Keloid is a scar that appears usually at the site of skin damaged by acne, burns, cuts, chicken pox, insect bites, piercing or tattoo. It surfaces like a hypertrophic scar, but expands outside the wound margins and generally builds over time as the skin heals from its damage. Keloids are benign (non-cancerous) and fibrous skin tumours.
The cells in the skin may produce excessive amounts of collagen with keloid scars and the collagen fibres are also thick and wavy. This makes the appearance of keloids thick and raised causing psychological distress to the victim. Bigger scars may interfere with daily activities and in some rare a keloid may become cancerous. Keloids are more common in people with darker skin and they may appear because of genetic skin disorders or presence of high number of fibroblasts in the skin.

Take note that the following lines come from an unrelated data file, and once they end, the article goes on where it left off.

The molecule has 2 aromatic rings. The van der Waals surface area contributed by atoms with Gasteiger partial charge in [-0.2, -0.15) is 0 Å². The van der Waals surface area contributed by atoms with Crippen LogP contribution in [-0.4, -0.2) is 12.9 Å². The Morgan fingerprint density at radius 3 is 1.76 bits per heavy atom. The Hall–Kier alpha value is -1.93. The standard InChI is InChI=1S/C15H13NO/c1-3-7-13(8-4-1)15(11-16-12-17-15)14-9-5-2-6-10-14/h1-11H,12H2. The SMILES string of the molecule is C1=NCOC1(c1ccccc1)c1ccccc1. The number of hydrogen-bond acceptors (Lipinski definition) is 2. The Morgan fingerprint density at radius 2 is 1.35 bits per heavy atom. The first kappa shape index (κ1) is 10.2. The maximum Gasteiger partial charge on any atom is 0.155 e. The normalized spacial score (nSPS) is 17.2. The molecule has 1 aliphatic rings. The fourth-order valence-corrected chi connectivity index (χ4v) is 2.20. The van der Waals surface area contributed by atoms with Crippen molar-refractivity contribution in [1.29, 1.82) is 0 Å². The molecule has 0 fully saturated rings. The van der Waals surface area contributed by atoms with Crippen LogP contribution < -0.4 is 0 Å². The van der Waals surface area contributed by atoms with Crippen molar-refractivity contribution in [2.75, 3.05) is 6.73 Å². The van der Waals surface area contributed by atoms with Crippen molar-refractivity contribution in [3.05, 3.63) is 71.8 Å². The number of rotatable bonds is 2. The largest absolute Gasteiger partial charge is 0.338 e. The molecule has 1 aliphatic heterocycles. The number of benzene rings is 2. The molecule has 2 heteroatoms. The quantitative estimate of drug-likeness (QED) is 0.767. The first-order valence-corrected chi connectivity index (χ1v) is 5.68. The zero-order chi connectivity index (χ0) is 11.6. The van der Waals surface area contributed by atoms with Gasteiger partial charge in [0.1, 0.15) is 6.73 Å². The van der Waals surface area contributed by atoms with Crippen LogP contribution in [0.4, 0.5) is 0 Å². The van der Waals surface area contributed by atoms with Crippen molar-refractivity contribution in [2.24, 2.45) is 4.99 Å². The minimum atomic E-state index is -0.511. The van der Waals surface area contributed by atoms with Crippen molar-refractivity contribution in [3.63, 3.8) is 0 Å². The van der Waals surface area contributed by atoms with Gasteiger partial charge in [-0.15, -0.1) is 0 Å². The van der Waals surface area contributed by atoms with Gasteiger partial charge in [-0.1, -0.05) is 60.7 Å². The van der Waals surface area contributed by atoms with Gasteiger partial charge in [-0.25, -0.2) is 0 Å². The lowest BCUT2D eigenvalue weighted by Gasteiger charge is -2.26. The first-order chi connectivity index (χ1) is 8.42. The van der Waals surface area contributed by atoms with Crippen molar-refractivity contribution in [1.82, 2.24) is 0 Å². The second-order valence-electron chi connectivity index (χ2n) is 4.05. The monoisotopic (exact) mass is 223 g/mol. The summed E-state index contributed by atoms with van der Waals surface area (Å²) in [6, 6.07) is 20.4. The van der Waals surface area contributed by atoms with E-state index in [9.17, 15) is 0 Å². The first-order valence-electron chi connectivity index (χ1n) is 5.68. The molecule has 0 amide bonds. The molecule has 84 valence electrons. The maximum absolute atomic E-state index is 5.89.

The commonest presentation of Alopecia Areata is appearance of bald patches on the scalp. In most cases, hair falls out in small, round patches about the size of a small coin. The patient may have single or multiple such patches. In some cases these patches may remain static, whereas in some cases the patches may spread to involve larger areas of the scalp. In some cases, hair loss is more extensive. Although it is not very common, the disease can progress to cause total loss of hair on the head (Alopecia Areatatotalis) or complete loss of hair on the head, face, and rest of the body